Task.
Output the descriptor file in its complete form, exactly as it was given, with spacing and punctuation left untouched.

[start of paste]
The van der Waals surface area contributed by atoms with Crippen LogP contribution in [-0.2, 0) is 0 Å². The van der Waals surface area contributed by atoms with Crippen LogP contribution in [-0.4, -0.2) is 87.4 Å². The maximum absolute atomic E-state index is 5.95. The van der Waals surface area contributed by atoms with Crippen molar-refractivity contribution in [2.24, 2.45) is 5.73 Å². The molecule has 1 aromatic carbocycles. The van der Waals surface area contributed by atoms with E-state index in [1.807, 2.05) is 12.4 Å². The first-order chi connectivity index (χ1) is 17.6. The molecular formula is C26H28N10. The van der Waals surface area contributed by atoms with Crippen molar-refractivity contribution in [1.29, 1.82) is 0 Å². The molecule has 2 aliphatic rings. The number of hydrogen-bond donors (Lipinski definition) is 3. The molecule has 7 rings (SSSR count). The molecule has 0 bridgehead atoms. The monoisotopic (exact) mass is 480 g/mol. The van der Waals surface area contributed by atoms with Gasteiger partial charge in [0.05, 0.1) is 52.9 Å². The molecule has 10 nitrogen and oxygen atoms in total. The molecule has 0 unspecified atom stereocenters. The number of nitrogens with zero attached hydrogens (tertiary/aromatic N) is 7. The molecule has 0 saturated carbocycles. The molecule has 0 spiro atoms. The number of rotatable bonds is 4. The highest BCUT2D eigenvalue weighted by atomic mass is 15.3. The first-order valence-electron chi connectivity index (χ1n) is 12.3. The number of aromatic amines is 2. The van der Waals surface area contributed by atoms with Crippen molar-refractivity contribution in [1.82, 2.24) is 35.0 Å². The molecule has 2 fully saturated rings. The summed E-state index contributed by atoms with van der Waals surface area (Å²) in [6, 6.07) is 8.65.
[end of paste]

The van der Waals surface area contributed by atoms with Crippen LogP contribution in [-0.2, 0) is 0 Å². The van der Waals surface area contributed by atoms with Crippen LogP contribution in [-0.4, -0.2) is 87.4 Å². The maximum absolute atomic E-state index is 5.95. The van der Waals surface area contributed by atoms with Crippen molar-refractivity contribution in [2.24, 2.45) is 5.73 Å². The molecule has 1 aromatic carbocycles. The van der Waals surface area contributed by atoms with E-state index in [1.807, 2.05) is 12.4 Å². The first-order chi connectivity index (χ1) is 17.6. The molecular formula is C26H28N10. The van der Waals surface area contributed by atoms with Crippen molar-refractivity contribution in [1.29, 1.82) is 0 Å². The molecule has 2 aliphatic rings. The number of hydrogen-bond donors (Lipinski definition) is 3. The molecule has 7 rings (SSSR count). The molecule has 0 bridgehead atoms. The monoisotopic (exact) mass is 480 g/mol. The van der Waals surface area contributed by atoms with Gasteiger partial charge in [0.05, 0.1) is 52.9 Å². The molecule has 10 nitrogen and oxygen atoms in total. The molecule has 0 unspecified atom stereocenters. The number of nitrogens with zero attached hydrogens (tertiary/aromatic N) is 7. The molecule has 0 saturated carbocycles. The molecule has 0 spiro atoms. The number of rotatable bonds is 4. The highest BCUT2D eigenvalue weighted by atomic mass is 15.3. The first-order valence-electron chi connectivity index (χ1n) is 12.3. The number of aromatic amines is 2. The van der Waals surface area contributed by atoms with Crippen molar-refractivity contribution in [1.82, 2.24) is 35.0 Å². The molecule has 2 fully saturated rings. The summed E-state index contributed by atoms with van der Waals surface area (Å²) in [6, 6.07) is 8.65.